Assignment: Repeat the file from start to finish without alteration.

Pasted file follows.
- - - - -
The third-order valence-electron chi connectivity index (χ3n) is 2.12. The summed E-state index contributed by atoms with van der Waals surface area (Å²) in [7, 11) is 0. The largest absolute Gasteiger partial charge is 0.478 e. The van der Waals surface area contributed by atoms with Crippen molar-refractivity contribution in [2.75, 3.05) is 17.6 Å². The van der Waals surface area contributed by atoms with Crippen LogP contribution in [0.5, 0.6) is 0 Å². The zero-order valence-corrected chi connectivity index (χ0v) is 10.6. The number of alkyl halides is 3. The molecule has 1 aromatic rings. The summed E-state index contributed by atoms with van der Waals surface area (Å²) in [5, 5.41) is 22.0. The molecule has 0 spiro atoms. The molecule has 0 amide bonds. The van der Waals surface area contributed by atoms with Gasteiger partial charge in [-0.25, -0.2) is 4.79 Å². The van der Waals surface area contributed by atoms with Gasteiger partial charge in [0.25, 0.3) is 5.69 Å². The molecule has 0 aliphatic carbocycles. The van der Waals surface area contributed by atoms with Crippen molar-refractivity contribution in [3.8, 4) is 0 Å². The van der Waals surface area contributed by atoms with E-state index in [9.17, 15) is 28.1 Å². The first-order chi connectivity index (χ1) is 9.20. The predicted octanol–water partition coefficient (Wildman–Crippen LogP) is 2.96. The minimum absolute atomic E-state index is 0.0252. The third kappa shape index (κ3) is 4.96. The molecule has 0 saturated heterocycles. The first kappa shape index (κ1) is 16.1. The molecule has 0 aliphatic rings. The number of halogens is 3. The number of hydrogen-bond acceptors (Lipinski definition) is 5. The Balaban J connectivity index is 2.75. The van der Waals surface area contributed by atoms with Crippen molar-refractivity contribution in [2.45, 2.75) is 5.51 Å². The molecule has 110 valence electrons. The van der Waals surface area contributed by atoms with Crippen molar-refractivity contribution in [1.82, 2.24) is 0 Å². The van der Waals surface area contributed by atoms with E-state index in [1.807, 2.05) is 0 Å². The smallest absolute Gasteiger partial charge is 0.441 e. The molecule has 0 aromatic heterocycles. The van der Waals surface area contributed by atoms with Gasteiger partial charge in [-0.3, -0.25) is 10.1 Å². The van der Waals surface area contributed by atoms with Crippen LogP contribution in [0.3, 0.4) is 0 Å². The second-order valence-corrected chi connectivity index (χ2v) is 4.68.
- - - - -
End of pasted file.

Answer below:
The third-order valence-electron chi connectivity index (χ3n) is 2.12. The summed E-state index contributed by atoms with van der Waals surface area (Å²) in [7, 11) is 0. The largest absolute Gasteiger partial charge is 0.478 e. The van der Waals surface area contributed by atoms with Crippen molar-refractivity contribution in [2.75, 3.05) is 17.6 Å². The van der Waals surface area contributed by atoms with Crippen LogP contribution in [0.5, 0.6) is 0 Å². The zero-order valence-corrected chi connectivity index (χ0v) is 10.6. The number of alkyl halides is 3. The molecule has 1 aromatic rings. The summed E-state index contributed by atoms with van der Waals surface area (Å²) in [5, 5.41) is 22.0. The molecule has 0 spiro atoms. The molecule has 0 amide bonds. The van der Waals surface area contributed by atoms with Gasteiger partial charge in [-0.25, -0.2) is 4.79 Å². The van der Waals surface area contributed by atoms with Gasteiger partial charge in [0.25, 0.3) is 5.69 Å². The molecule has 0 aliphatic carbocycles. The van der Waals surface area contributed by atoms with Crippen molar-refractivity contribution in [3.8, 4) is 0 Å². The van der Waals surface area contributed by atoms with E-state index in [9.17, 15) is 28.1 Å². The first-order chi connectivity index (χ1) is 9.20. The predicted octanol–water partition coefficient (Wildman–Crippen LogP) is 2.96. The minimum absolute atomic E-state index is 0.0252. The third kappa shape index (κ3) is 4.96. The molecule has 0 saturated heterocycles. The first kappa shape index (κ1) is 16.1. The molecule has 0 aliphatic rings. The number of halogens is 3. The number of hydrogen-bond acceptors (Lipinski definition) is 5. The Balaban J connectivity index is 2.75. The van der Waals surface area contributed by atoms with Crippen molar-refractivity contribution in [2.45, 2.75) is 5.51 Å². The molecule has 110 valence electrons. The van der Waals surface area contributed by atoms with Crippen molar-refractivity contribution in [1.82, 2.24) is 0 Å². The van der Waals surface area contributed by atoms with E-state index in [1.807, 2.05) is 0 Å². The smallest absolute Gasteiger partial charge is 0.441 e. The molecule has 0 aromatic heterocycles. The van der Waals surface area contributed by atoms with Gasteiger partial charge in [-0.3, -0.25) is 10.1 Å². The van der Waals surface area contributed by atoms with Crippen LogP contribution in [0.3, 0.4) is 0 Å². The second-order valence-corrected chi connectivity index (χ2v) is 4.68.